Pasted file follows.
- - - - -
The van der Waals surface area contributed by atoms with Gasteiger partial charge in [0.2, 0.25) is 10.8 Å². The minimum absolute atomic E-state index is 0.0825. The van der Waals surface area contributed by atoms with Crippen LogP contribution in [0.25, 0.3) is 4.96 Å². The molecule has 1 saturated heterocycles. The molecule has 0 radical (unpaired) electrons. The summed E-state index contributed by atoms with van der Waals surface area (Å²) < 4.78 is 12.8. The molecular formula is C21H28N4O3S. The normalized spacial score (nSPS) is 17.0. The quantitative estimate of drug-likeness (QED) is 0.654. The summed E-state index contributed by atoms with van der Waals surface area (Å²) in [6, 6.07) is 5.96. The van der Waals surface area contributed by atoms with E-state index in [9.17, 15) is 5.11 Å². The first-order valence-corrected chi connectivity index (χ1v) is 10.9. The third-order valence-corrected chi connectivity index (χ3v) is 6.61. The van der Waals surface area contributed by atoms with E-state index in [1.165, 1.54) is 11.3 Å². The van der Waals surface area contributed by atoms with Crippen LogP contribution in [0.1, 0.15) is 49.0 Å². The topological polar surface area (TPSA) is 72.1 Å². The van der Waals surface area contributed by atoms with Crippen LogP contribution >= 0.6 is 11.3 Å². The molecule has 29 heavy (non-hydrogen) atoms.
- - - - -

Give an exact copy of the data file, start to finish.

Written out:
The van der Waals surface area contributed by atoms with Gasteiger partial charge in [0.2, 0.25) is 10.8 Å². The minimum absolute atomic E-state index is 0.0825. The van der Waals surface area contributed by atoms with Crippen LogP contribution in [0.25, 0.3) is 4.96 Å². The molecule has 1 saturated heterocycles. The molecule has 0 radical (unpaired) electrons. The summed E-state index contributed by atoms with van der Waals surface area (Å²) < 4.78 is 12.8. The molecular formula is C21H28N4O3S. The normalized spacial score (nSPS) is 17.0. The quantitative estimate of drug-likeness (QED) is 0.654. The summed E-state index contributed by atoms with van der Waals surface area (Å²) in [6, 6.07) is 5.96. The van der Waals surface area contributed by atoms with E-state index in [9.17, 15) is 5.11 Å². The first-order valence-corrected chi connectivity index (χ1v) is 10.9. The third-order valence-corrected chi connectivity index (χ3v) is 6.61. The van der Waals surface area contributed by atoms with E-state index in [1.165, 1.54) is 11.3 Å². The van der Waals surface area contributed by atoms with Crippen LogP contribution in [0.1, 0.15) is 49.0 Å². The topological polar surface area (TPSA) is 72.1 Å². The van der Waals surface area contributed by atoms with Crippen LogP contribution >= 0.6 is 11.3 Å². The molecule has 29 heavy (non-hydrogen) atoms.